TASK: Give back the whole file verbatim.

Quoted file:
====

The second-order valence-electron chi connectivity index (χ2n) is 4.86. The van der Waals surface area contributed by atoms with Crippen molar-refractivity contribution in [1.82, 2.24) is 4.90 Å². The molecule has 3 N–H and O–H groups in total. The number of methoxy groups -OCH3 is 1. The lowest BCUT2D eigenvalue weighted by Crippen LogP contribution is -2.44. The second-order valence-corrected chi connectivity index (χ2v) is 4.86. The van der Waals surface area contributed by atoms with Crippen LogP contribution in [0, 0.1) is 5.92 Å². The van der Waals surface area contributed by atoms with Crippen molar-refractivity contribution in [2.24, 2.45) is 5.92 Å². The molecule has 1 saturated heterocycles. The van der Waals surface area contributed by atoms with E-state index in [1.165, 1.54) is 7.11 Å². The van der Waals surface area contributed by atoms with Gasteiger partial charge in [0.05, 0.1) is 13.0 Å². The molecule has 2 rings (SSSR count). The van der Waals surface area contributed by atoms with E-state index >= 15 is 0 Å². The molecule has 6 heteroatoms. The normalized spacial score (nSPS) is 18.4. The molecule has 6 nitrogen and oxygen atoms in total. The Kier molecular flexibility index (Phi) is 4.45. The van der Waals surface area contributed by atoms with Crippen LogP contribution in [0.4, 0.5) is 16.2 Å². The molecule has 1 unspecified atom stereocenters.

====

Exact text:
The second-order valence-electron chi connectivity index (χ2n) is 4.86. The van der Waals surface area contributed by atoms with Crippen molar-refractivity contribution in [1.82, 2.24) is 4.90 Å². The molecule has 3 N–H and O–H groups in total. The number of methoxy groups -OCH3 is 1. The lowest BCUT2D eigenvalue weighted by Crippen LogP contribution is -2.44. The second-order valence-corrected chi connectivity index (χ2v) is 4.86. The van der Waals surface area contributed by atoms with Crippen LogP contribution in [0, 0.1) is 5.92 Å². The van der Waals surface area contributed by atoms with Crippen molar-refractivity contribution in [2.24, 2.45) is 5.92 Å². The molecule has 1 saturated heterocycles. The van der Waals surface area contributed by atoms with E-state index in [1.165, 1.54) is 7.11 Å². The van der Waals surface area contributed by atoms with Gasteiger partial charge in [0.05, 0.1) is 13.0 Å². The molecule has 2 rings (SSSR count). The van der Waals surface area contributed by atoms with E-state index >= 15 is 0 Å². The molecule has 6 heteroatoms. The normalized spacial score (nSPS) is 18.4. The molecule has 6 nitrogen and oxygen atoms in total. The Kier molecular flexibility index (Phi) is 4.45. The van der Waals surface area contributed by atoms with Crippen LogP contribution in [0.4, 0.5) is 16.2 Å². The molecule has 1 unspecified atom stereocenters.